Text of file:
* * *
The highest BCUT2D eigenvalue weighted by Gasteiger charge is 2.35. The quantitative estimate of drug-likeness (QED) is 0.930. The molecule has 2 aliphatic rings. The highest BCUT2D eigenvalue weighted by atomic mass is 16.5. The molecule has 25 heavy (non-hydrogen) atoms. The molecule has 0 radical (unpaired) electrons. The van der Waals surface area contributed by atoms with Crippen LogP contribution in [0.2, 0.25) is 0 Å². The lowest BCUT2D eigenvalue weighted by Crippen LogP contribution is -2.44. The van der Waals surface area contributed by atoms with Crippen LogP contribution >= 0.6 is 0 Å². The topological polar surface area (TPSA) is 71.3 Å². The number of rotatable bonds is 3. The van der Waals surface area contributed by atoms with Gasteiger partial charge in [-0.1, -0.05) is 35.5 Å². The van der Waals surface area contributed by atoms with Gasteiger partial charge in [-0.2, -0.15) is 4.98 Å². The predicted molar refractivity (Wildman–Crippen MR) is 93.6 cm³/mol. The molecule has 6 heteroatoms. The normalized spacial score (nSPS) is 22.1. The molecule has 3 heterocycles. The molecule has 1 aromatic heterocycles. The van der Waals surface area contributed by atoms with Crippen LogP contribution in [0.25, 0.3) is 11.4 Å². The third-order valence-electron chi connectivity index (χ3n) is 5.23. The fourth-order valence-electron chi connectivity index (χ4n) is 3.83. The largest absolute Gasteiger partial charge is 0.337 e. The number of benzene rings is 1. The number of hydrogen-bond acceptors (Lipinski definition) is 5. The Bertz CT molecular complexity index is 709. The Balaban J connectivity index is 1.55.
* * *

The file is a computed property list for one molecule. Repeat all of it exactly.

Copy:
The highest BCUT2D eigenvalue weighted by Gasteiger charge is 2.35. The quantitative estimate of drug-likeness (QED) is 0.930. The molecule has 2 aliphatic rings. The highest BCUT2D eigenvalue weighted by atomic mass is 16.5. The molecule has 25 heavy (non-hydrogen) atoms. The molecule has 0 radical (unpaired) electrons. The van der Waals surface area contributed by atoms with Crippen LogP contribution in [0.2, 0.25) is 0 Å². The lowest BCUT2D eigenvalue weighted by Crippen LogP contribution is -2.44. The van der Waals surface area contributed by atoms with Crippen LogP contribution >= 0.6 is 0 Å². The topological polar surface area (TPSA) is 71.3 Å². The number of rotatable bonds is 3. The van der Waals surface area contributed by atoms with Gasteiger partial charge in [-0.1, -0.05) is 35.5 Å². The van der Waals surface area contributed by atoms with Gasteiger partial charge in [-0.2, -0.15) is 4.98 Å². The predicted molar refractivity (Wildman–Crippen MR) is 93.6 cm³/mol. The molecule has 6 heteroatoms. The normalized spacial score (nSPS) is 22.1. The molecule has 3 heterocycles. The molecule has 1 aromatic heterocycles. The van der Waals surface area contributed by atoms with Crippen LogP contribution in [0.25, 0.3) is 11.4 Å². The third-order valence-electron chi connectivity index (χ3n) is 5.23. The fourth-order valence-electron chi connectivity index (χ4n) is 3.83. The largest absolute Gasteiger partial charge is 0.337 e. The number of benzene rings is 1. The number of hydrogen-bond acceptors (Lipinski definition) is 5. The Bertz CT molecular complexity index is 709. The Balaban J connectivity index is 1.55.